September brings with it a sense of renewal. Here are 7 things you can do to set your finances up for success through the rest of the year.
When you start working as a resident it’s tempting to take the next step and buy a home. After all you’ve graduated from med school, haven’t you also graduated from apartment living to a place of your own?
Life insurance is one of those areas of planning that a lot of physicians put off until “later”. But getting the right type of life insurance is very important and can be accomplished quickly and painlessly.
Everyone wants to save on taxes. Doctor have some unique tools to do just that. Here are ways to lower your taxes as a physician.
Estate planning is just as important as the other financial planning topics, but most people tend to procrastinate and put it off until “later”. Here are the 4 critical estate planning documents you need to have as a physician.
Medical professionals, particularly those just starting their careers or with significant student loan debt, often find it challenging to qualify for a traditional mortgage. However, many lenders now offer a physician mortgage loan with lower down payment requirements and more flexible underwriting, making them attractive for many physicians.
When working at Ohio State University there are many OSU retirement plans to choose from. This post outlines the different Pensions (OPERS, STRS) and self directed options (ARP, 403b, 457b) available to OSU employees.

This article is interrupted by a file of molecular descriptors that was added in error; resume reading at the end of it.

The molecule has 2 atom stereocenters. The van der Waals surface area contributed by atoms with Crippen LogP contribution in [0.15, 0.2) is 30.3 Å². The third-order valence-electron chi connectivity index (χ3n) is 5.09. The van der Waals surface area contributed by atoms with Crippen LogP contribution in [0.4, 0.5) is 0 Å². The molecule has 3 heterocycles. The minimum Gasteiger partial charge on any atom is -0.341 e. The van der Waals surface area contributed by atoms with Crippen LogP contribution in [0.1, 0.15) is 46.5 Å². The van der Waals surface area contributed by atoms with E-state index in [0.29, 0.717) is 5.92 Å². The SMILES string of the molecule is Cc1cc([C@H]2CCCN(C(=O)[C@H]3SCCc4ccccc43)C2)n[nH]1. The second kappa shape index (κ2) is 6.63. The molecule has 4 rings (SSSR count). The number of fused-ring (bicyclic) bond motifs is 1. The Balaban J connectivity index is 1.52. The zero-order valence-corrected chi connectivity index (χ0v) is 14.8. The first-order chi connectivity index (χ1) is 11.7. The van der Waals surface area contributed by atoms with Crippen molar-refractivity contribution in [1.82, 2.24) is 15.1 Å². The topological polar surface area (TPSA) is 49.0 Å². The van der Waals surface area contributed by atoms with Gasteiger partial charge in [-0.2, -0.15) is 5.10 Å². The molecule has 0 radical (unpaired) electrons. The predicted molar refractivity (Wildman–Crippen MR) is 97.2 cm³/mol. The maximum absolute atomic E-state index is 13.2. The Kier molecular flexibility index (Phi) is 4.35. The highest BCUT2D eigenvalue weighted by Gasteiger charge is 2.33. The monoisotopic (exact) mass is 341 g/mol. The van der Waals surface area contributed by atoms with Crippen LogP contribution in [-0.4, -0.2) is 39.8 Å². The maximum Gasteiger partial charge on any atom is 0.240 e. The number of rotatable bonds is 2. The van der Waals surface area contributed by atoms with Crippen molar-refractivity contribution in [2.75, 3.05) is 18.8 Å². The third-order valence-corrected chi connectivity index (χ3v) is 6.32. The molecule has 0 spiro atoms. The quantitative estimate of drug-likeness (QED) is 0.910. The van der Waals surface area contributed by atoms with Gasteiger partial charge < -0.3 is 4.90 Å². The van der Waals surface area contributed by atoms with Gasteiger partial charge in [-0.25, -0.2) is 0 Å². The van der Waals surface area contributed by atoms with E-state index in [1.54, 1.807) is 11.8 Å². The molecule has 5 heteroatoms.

A 457b plan is a tax advantaged retirement plan similar to a 401k or 403b, but the 457b plan has a few differences you need to be aware of.
Student loans, federal student loan forgiveness, and Public Service Loan Forgiveness are all hot topics these days, especially if you have as many loans as the typical resident. The average med school graduate owes $250,990 in total student loan debt. Yikes! That amount of debt is daunting no matter how much you expect your eventual salary to be.
Why Disability Insurance is Important: Protecting Your Greatest Asset. As a physician one of your greatest assets is your ability to earn a substantial income once you have completed your training and residency, and you should protect it with disability insurance. Most physicians will graduate with a healthy amount of student loan debt from years of schooling, likely totaling in the hundreds of thousands of dollars. And while this might be a daunting amount to have to pay back, the opportunity to earn a great income throughout your working career makes the investment worthwhile.